Recommendation: The NNSA should periodically assess and, where possible, reduce barriers to university collaborations—for example, by formally recognizing the importance of, and therefore supporting and rewarding, laboratory staff engaged in effective collaborations.

Recommendation: NNSA laboratories should enforce concrete policies for accountability around intolerable, unacceptable behaviors.

Recommendation: In addition to training PhD scientists, NNSA laboratories should invest in educational (apprenticeship) programs at institutions for training of technicians and technical staff at the bachelor’s or master’s level, doing so in line with the laboratories’ diversity, equity, inclusion, and accessibility goals.

Recommendation: NNSA national laboratories should promote collaborations with academia by sharing data related to unclassified research (in consistent data format) and providing open/educational versions of their computational codes.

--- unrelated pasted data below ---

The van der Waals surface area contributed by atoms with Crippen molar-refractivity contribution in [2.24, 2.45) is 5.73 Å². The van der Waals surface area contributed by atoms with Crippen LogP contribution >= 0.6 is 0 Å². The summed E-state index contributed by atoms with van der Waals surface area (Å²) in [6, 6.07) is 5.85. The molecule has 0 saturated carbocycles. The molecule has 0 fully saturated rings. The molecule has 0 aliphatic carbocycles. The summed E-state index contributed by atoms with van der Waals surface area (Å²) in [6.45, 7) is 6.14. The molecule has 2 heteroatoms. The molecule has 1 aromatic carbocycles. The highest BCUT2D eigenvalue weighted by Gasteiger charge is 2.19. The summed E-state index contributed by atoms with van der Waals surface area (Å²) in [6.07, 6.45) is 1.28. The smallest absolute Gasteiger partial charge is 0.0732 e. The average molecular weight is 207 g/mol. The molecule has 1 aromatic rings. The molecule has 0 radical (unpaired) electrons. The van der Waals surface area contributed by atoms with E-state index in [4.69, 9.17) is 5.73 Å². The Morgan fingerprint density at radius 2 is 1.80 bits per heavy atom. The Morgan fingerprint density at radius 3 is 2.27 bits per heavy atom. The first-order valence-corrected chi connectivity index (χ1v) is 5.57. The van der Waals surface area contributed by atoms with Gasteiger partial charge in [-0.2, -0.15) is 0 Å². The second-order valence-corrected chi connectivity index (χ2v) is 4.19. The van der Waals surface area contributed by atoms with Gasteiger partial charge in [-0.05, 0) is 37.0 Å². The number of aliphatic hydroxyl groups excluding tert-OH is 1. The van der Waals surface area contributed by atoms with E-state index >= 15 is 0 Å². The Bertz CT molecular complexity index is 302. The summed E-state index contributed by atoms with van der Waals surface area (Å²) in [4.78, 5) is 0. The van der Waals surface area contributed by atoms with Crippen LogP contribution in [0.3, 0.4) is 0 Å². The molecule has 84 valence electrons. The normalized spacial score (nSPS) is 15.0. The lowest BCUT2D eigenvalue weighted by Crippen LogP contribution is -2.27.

ROLE OF INDUSTRY

With each new generation of HED science facility, new and innovative technologies need to be developed to fully explore new regimes of matter. Whether it is a new type of computing architecture, large diameters of laser glass, or cameras that can record faster time scales and smaller features, experimental facilities not only provide a platform, but a rich new set of technologies that have impact far outside

Suggested Citation:"4 Human Capacity." National Academies of Sciences, Engineering, and Medicine. 2023. Fundamental Research in High Energy Density Science. Washington, DC: The National Academies Press. doi: 10.17226/26728.
×

HED science. Advances in computational capabilities have likewise depended on close collaboration between industry and national laboratories.

Since the first experimental facilities were developed, a long-standing history of industry supporting HED science facilities has existed. In some cases, the facilities themselves would not be able to exist without extensive industrial collaboration. Additionally, the new technologies and science applications in HED-relevant areas have significant industrial applications, including in fusion energy, secondary radiation sources, and compact accelerators.